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I get the following results on my machine:

Python 3.2.2 (default, Sep  4 2011, 09:51:08) [MSC v.1500 32 bit (Intel)] on win
Type "help", "copyright", "credits" or "license" for more information.
>>> import timeit
>>> timeit.timeit('factorial(10000)', 'from math import factorial', number=100)

Python 2.7.2 (default, Jun 12 2011, 15:08:59) [MSC v.1500 32 bit (Intel)] on win
Type "help", "copyright", "credits" or "license" for more information.
>>> import timeit
>>> timeit.timeit('factorial(10000)', 'from math import factorial', number=100)

I thought this might have something to do with int/long conversion, but factorial(10000L) isn't any faster in 2.7.

share|improve this question
10,000! - do you realize just how large that number is? – duffymo Mar 22 '12 at 1:31
@duffymo That doesn't explain the speed difference – Ismail Badawi Mar 22 '12 at 1:32
Maybe Python 3 is faster than Python 2. This would be an interesting question if it were the other way around. – Greg Hewgill Mar 22 '12 at 1:33
I'm well aware of how big the number is. I thought that it might be generating ints, and then having to re-convert them to multiply, but that didn't explain things. I've seen reports of certain things being faster in 3.x and certain other things being faster in 2.x, but a nearly factor-of-5 difference is, AFAICT, highly unusual. – Karl Knechtel Mar 22 '12 at 1:38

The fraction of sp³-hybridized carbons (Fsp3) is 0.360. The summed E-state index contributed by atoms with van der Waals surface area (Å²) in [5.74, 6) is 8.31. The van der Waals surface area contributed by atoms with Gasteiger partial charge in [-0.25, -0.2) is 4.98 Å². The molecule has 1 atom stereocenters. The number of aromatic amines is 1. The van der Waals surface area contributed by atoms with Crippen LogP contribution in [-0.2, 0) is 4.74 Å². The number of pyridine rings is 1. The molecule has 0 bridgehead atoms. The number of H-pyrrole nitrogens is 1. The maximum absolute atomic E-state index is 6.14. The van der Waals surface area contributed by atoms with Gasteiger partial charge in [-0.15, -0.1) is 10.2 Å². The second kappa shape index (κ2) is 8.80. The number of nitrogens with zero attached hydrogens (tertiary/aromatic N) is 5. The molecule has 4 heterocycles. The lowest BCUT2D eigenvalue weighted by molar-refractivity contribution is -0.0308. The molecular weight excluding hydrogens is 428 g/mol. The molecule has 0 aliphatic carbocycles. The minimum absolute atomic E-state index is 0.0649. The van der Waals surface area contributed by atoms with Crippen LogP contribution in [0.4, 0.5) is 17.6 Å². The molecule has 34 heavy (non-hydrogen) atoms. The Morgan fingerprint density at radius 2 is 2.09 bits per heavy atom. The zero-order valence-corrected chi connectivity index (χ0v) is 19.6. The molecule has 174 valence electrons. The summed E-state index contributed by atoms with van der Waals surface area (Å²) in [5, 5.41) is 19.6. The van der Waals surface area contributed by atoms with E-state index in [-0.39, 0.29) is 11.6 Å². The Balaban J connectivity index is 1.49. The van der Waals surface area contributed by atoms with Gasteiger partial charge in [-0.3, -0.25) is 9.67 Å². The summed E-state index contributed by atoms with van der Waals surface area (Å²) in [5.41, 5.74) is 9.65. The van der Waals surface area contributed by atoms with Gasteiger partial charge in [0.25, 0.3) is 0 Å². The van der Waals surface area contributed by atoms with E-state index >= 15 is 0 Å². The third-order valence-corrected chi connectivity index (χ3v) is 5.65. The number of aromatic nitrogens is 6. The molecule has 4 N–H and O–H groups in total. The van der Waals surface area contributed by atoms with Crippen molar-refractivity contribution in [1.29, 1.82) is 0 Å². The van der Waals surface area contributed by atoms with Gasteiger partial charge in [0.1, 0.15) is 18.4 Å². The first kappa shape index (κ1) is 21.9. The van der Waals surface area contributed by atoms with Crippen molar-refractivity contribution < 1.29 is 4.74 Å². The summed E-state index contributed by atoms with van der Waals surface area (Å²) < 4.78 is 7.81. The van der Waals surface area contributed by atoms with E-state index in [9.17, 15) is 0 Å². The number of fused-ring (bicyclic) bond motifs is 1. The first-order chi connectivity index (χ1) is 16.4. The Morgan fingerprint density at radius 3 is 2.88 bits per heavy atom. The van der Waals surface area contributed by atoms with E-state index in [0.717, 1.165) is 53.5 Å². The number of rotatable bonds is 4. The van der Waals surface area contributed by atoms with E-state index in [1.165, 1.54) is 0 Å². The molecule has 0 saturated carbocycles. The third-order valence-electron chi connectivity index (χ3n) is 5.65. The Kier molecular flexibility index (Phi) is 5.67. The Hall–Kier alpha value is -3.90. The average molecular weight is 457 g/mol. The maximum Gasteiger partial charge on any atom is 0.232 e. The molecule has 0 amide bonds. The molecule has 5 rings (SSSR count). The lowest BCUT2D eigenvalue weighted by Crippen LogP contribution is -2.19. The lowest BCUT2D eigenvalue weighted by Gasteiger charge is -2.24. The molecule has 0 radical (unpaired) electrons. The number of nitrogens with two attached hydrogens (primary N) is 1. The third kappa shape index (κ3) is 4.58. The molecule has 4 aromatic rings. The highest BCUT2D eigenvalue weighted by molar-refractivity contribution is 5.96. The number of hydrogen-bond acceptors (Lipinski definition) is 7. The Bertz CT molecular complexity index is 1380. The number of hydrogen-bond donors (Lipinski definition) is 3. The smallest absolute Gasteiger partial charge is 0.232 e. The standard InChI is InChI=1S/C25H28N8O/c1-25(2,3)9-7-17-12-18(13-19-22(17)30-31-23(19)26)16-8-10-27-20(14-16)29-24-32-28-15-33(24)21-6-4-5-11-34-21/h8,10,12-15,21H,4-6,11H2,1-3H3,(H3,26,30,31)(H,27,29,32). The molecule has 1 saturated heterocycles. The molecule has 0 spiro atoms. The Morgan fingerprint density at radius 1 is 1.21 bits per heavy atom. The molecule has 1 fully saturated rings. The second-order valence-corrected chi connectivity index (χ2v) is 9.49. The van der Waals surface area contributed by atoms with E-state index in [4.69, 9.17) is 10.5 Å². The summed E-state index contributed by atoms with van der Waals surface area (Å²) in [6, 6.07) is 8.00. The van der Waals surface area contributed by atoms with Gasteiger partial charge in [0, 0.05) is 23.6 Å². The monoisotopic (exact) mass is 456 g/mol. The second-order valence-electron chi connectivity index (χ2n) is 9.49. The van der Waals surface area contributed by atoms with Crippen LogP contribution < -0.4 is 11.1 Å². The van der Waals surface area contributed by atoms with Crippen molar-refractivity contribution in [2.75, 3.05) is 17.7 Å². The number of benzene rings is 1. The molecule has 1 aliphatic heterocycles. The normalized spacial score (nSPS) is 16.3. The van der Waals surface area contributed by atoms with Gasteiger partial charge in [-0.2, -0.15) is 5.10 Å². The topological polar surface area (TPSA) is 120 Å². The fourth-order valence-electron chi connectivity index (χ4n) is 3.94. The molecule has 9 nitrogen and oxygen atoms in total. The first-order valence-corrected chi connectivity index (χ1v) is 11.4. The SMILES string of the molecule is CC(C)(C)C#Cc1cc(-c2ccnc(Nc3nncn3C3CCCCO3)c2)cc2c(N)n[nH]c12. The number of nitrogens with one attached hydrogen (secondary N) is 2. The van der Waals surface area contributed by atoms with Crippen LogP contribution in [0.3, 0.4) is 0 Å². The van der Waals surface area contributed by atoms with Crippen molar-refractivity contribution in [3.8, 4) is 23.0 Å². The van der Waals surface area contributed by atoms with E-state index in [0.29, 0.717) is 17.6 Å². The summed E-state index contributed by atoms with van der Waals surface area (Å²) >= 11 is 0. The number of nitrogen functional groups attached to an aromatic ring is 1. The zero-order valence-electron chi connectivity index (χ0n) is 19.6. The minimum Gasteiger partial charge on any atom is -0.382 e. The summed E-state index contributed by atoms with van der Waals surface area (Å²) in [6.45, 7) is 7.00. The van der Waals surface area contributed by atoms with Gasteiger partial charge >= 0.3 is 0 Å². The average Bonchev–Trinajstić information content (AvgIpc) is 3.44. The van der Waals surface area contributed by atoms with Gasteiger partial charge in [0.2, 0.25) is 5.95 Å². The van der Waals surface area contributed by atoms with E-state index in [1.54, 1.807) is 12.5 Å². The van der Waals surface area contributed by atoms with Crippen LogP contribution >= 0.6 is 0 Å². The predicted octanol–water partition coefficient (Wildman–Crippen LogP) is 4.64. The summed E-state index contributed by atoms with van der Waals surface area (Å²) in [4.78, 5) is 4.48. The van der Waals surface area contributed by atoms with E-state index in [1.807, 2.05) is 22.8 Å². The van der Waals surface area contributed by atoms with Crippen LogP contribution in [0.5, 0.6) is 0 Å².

If you're that curious, you should dive into the source :). – Corbin Mar 22 '12 at 1:38
up vote 42 down vote accepted

Python 2 uses the naive factorial algorithm:

1121 for (i=1 ; i<=x ; i++) {
1122     iobj = (PyObject *)PyInt_FromLong(i);
1123     if (iobj == NULL)
1124         goto error;
1125     newresult = PyNumber_Multiply(result, iobj);
1126     Py_DECREF(iobj);
1127     if (newresult == NULL)
1128         goto error;
1129     Py_DECREF(result);
1130     result = newresult;
1131 }

Python 3 uses the divide-and-conquer factorial algorithm:

1229 * factorial(n) is written in the form 2**k * m, with m odd. k and m are
1230 * computed separately, and then combined using a left shift.

See the Python Bugtracker issue for the discussion. Thanks DSM for pointing that out.

share|improve this answer
See for the discussion. – DSM Mar 22 '12 at 1:42
Interestingly, and kind of sadly, despite being ostensibly implemented in C, math.factorial in Python 2.x doesn't seem too much faster than just using a naive for loop in pure Python. The overhead of using Python long integers seems to eat up whatever gains can be had from looping in C. As was commented in the linked Python bugtracker thread, if you really want performance for this kind of thing, use gmpy. – John Y Oct 15 '12 at 19:59
@JohnY I'm not sure which implementation you pick is important, beyond the algorithm chosen. It's impossible to get good performance with the naive algorithm, whether you hand code it in assembly or write it in a high level language. – agf Oct 15 '12 at 20:27
@agf: I'm not expecting one naive algorithm to have a better big-O complexity than the same naive algorithm in a different language. I still think it's kind of funny and sad that math.factorial doesn't even have much of a constant-factor improvement over the pure-Python naive algorithm. On my PC, it was only a few percent faster. – John Y Oct 16 '12 at 5:48
@JohnY How much faster would an equally unoptimized non-Python C implementation of the naive algorithm be? You're assuming it would be much faster, and using that as evidence of poor performance of C-level Python objects, without establishing that. – agf Oct 16 '12 at 7:03

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